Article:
Wednesday, March 20News That Matters

Nigerian Airline Threatens To Withdraw From UK Over ‘Hostile’ Treatment Of Pilot

A Nigerian airline says it could pull its business out of the United Kingdom after one of its pilots was arrested by immigration officials on suspicion of being a stowaway and threatened with deportation.

Max Air, which is based in Nigeria, condemned the move by border staff at Bournemouth International Airport, stating that it is an example of the Home Office’s “hostile environment policy”.

The company says it is now losing £180,000 a day, because it cannot find another pilot to fly the plane after Captain Adam Dilli Ibrahim, aged 36, returned home voluntarily on another flight.

Captain Ibrahim was detained for questioning, fingerprinted and photographed, before being told he would be forcibly removed — even though pilots do not legally require visa to enter the UK for seven days or less.

Frank Unokesan, whose company is responsible for maintaining Max Air planes, said there had been a “long history” of problems with immigration officials.

“Whenever they see a green (Nigerian) passport, they doubt the captain and believe he is a stowaway; that’s their mindset. The captain has done nothing wrong. I feel terrible, I feel ashamed. It is so much bureaucracy. That’s the way I see it. I would have thought with Brexit the UK would try and make more friends, but now they are kicking us in the teeth. I don’t know what kind of government they are running,” he said.

Max Air may now avoids the UK in future and takes its business to Germany, which has allowed pilots stay for up to three months without any problems.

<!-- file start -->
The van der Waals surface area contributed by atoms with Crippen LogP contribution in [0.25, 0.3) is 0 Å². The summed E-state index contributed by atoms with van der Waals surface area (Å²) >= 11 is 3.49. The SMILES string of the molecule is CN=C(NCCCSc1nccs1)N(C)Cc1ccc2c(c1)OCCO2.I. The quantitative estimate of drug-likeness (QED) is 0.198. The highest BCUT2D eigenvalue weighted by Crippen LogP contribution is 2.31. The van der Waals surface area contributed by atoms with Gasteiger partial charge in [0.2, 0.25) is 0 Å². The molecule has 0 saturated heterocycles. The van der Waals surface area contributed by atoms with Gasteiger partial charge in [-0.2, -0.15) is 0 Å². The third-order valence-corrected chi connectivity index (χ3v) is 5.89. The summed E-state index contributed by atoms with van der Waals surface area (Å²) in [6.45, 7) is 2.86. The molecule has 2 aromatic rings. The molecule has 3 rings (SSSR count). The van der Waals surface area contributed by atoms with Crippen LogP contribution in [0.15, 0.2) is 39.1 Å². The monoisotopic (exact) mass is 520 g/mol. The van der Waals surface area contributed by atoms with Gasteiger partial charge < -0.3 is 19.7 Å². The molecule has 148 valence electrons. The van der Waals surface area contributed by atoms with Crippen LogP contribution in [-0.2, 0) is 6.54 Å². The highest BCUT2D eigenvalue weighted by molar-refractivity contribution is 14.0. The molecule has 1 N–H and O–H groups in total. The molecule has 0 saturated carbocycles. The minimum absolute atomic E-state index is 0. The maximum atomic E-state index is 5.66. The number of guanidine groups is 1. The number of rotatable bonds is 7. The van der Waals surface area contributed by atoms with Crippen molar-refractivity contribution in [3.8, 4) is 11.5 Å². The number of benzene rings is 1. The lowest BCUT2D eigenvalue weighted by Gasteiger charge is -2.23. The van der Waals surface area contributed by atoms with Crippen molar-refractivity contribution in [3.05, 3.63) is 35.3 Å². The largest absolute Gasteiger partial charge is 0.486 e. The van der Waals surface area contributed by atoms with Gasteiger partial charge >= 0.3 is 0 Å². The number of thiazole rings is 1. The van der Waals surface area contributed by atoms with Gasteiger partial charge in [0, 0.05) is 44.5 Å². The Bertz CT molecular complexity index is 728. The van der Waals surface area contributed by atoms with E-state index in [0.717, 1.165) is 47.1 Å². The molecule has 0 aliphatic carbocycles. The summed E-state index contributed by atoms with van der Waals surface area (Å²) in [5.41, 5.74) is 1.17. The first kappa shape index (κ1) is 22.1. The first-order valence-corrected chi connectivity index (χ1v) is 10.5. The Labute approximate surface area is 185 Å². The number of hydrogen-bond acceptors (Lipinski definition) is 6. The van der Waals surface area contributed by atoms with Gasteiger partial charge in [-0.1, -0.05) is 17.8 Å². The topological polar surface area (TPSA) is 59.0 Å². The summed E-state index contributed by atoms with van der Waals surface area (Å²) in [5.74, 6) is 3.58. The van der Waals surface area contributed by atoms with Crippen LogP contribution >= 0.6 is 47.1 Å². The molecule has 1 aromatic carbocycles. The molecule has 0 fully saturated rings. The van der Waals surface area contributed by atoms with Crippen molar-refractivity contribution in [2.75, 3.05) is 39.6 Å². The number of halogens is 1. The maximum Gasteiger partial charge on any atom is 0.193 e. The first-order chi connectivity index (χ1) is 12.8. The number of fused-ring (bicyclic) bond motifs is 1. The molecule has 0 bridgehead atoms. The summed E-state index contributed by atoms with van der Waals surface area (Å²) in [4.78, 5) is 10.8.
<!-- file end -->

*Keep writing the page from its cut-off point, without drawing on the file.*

He continued: “Nigeria is a former colony of the UK and we are trying to do business with Britain, but now they are turning back our business and deporting the pilot.

“Max Air has 10 Boeing aircraft and five private jets, one of the biggest in the market in Nigeria. The Managing Director is so angry they are treating us like this. If you treat us like this, what is the hope for the future in the UK?”

The dispute with the Home Office centres on the interpretation of the Immigration Act 1971, which states that a pilot or crew member does not require leave to enter the UK if they depart within seven days. Captain Ibrahim, who has previously flown in and out of the UK without issues, told immigration officials on arrival on December 10 that the maintenance work on the aircraft was scheduled to last between seven and 10 days.

“Instead of respecting the position of the captain, they took his passport and they said after seven days we will talk about that. They suspected the co-pilot is the real pilot because he has a visa in his passport and the captain is a stowaway posing as a captain. So they arrested him for entering into the UK without a visa,” he stated.

After taking legal advice, the pilot voluntarily flew out of the UK on December 16. The maintenance work finished on 20 December, but Max Air is unable to find a replacement captain at short notice. The aircraft remains in the UK and the co-pilot is still staying at a local hotel.

Noting that the maintenance work alone was bringing in $100,000 (£80,000) of business to the UK, Unokesan stated that the company is “losing $9,500 (£7,500) an hour”.

Max Air noted that on previous occasions it had either brought in more engineers to finish the work in time or applied for an extension of leave for the pilot.

Mandie Sewa, senior solicitor and Head of Immigration at Moore Blatch Solicitors, which represents the airline, said: ”The recently published government white paper assumes that the UK will continue to be an attractive destination for non-EU migrants. However, our client has suffered huge financial losses amounting to approximately $9,500 per hour, because of the current anti-immigration message received from the immigration officials at the border due to hostile immigration policy.”

Immigration officials argue that a visa is mandatory for nationals staying longer than seven days and that it is the responsibility of air crew to ensure they have the correct documentation on arrival.

When contacted on the incident, the Home Office said in a statement: “We do not routinely comment on individual cases.”

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